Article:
Consumer confidence sinks to 11-year low in May as inflation rages

Americans facing record inflation rates, gas prices

‘Kennedy’ party panel reacts to President Biden’s ‘economic blunders’ as inflation hit 8.3% in April.

U.S. consumer confidence tumbled more than expected to a fresh 11-year low in early May, reflecting heightened concerns among Americans about the hottest inflation in a generation. 

The University of Michigan’s consumer sentiment index fell to 59.1 in May – down sharply from the April reading of 65.2 and well below economists' forecast for a reading of 64. That's a more than 28% drop from just one year ago, when the gauge was at 82.9. 


It marks the lowest reading for the gauge since 2013.

"Inflation remains on the forefront of consumers’ minds," Joanne Hsu, director of the survey, said in a statement. "They mentioned inflation throughout the survey, whether the questions referred to their own personal financial situations, their outlook for the economy, or buying conditions."

People shop at a grocery store on May 12, 2022, in New York City. (Spencer Platt/Getty Images / Getty Images)

Consumers expect prices to rise 5.4% over the next year, remaining near a four-decade high for the third consecutive month. Americans believe prices will rise at an annual rate of 3% over the next five to 10 years, which is unchanged since April. 

Americans' view of their financial situation is also at the lowest level since 2013, according to the survey. More than half of respondents expect inflation to erode their income over the next year. 

"Consumer sentiment took a substantial hit this month, as worries over inflation’s drag on the economy grew," said Robert Frick, corporate economist at the Navy Federal Credit Union. "But consumer spending keeps rising, and with savings high, household debt low and the jobs market strong, that spending should continue until the economy falters."

Inflation accelerated again in April, the Labor Department reported on Wednesday, with the consumer price index rising by 8.3%. While that's down a bit from the 41-year high notched in March, it was much higher than economists expected and underscores that inflationary pressures in the economy remain strong.

Rising inflation is eating away at strong wage gains that American workers have seen in recent months: Real average hourly earnings decreased 0.1% in March from the previous month, as the inflation increase eroded the 0.3% total wage gain, according to the Labor Department. On an annual basis, real earnings actually dropped 2.6% in April.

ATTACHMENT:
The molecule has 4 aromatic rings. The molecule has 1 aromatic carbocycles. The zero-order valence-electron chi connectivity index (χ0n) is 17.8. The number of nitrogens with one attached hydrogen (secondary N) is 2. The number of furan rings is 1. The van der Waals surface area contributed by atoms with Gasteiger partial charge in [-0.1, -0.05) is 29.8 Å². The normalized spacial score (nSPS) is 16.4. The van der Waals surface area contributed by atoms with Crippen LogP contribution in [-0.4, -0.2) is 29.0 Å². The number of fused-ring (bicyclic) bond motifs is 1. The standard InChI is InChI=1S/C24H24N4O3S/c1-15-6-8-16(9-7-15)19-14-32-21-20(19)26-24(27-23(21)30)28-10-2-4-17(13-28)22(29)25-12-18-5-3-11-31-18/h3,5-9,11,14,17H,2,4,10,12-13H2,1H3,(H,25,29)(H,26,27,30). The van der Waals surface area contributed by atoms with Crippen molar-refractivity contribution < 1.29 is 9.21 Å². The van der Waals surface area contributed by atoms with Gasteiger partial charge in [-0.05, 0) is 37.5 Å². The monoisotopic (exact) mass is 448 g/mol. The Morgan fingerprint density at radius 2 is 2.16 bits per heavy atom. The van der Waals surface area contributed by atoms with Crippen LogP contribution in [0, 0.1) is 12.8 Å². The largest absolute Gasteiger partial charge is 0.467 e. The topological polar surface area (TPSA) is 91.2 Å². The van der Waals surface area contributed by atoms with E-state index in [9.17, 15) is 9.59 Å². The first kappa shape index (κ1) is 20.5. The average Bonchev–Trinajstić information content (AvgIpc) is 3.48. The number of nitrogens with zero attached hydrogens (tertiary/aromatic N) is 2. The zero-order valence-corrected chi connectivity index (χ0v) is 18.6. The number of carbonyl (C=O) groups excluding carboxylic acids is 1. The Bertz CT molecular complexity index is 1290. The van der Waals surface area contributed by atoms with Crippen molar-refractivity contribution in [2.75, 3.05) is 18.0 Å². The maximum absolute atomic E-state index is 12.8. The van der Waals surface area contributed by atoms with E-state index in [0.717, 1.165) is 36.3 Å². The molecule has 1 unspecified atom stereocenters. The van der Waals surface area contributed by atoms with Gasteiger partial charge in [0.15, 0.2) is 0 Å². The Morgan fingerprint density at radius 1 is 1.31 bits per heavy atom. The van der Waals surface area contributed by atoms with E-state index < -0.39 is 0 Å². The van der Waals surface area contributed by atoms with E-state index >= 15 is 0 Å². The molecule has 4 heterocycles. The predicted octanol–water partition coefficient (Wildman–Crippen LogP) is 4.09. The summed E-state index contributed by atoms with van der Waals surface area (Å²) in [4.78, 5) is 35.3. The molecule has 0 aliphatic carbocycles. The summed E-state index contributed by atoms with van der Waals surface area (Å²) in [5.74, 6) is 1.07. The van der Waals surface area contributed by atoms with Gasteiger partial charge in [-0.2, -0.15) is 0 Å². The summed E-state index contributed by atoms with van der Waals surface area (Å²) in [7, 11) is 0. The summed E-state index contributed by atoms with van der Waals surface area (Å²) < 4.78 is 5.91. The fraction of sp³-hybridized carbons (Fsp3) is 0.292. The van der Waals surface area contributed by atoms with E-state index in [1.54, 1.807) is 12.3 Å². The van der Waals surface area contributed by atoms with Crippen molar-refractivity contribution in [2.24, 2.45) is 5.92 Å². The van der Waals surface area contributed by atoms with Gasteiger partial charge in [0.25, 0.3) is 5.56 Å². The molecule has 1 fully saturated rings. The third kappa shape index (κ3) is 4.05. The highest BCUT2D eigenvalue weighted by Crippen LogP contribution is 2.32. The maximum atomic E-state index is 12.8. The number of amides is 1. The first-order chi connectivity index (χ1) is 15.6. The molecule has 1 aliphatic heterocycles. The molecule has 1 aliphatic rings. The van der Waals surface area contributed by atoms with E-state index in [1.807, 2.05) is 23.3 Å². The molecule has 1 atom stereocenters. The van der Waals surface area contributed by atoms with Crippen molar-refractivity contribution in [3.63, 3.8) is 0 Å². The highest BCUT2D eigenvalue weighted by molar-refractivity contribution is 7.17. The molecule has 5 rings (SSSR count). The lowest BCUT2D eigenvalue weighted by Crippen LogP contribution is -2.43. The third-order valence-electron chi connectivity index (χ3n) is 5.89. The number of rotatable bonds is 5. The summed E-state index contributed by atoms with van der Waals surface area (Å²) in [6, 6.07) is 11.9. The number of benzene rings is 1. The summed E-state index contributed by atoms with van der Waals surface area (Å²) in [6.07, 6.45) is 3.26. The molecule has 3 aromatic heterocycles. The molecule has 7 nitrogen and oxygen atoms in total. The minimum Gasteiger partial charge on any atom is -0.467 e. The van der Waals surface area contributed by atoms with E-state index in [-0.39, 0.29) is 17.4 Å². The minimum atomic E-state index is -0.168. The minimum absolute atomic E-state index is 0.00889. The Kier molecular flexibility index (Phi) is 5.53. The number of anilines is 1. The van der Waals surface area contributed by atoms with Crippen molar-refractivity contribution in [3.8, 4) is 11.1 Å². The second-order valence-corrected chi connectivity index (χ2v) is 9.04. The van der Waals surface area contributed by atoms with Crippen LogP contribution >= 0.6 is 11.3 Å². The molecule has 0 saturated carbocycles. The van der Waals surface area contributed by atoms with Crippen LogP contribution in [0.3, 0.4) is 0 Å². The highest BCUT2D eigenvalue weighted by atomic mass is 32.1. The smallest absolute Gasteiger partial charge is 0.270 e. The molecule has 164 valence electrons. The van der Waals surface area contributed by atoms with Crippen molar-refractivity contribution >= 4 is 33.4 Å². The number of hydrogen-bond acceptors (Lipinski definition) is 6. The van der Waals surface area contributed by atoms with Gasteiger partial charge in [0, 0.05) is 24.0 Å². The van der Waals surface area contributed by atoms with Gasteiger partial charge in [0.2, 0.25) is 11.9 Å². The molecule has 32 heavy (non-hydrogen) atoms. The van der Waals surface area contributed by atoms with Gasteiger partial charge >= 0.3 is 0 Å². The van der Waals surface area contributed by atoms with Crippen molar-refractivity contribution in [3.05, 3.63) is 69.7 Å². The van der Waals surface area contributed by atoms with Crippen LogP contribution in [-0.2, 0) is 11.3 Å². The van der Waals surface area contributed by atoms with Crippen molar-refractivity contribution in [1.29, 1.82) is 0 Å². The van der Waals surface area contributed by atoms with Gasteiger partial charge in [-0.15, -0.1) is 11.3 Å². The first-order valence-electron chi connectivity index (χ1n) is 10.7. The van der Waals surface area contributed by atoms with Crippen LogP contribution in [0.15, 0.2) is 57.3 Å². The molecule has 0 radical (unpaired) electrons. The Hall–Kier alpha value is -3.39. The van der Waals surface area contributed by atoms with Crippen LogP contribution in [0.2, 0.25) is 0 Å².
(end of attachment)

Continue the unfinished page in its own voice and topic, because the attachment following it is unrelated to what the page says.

The inflation spike has created a political headache for President Biden, who has seen his approval rating plunge as consumer prices rise. It has also forced the Federal Reserve to embark on the most ambitious policy tightening mission in decades: Policymakers raised the benchmark interest rate by 50 basis points in May for the first time since 2000, and have signaled that similarly sized hikes are on the table at coming meetings as they seek to tame inflation. 

"Inflation is much too high, and we understand the hardship it is causing, and we are moving expeditiously to bring it back down," Fed Chairman Jerome Powell told reporters last week. "Assuming that economic and financial conditions evolve in line with expectations, there is a broad sense on the committee that additional 50 basis point increases should be on the table at the next couple of meetings." 

The concern now is that the Fed may inadvertently drag the economy into a recession with its aggressive rate hike course. Bank of America, Fannie Mae and Deutsche Bank are among the Wall Street firms forecasting a downturn within the next two years, which has further rattled investors and markets. 

Federal Reserve Chair Jerome Powell pauses during a news conference in Washington in Jan. 29, 2020. (AP Photo/Manuel Balce Ceneta, File / AP Newsroom)

Powell conceded on Thursday that achieving the elusive "soft landing" – the sweet spot between cooling consumer demand without crushing economic growth – could prove tricky.


"So it will be challenging, it won’t be easy," Powell said during an interview Thursday on NPR's "Marketplace." "No one here thinks that it will be easy. Nonetheless, we think there are pathways … for us to get there."

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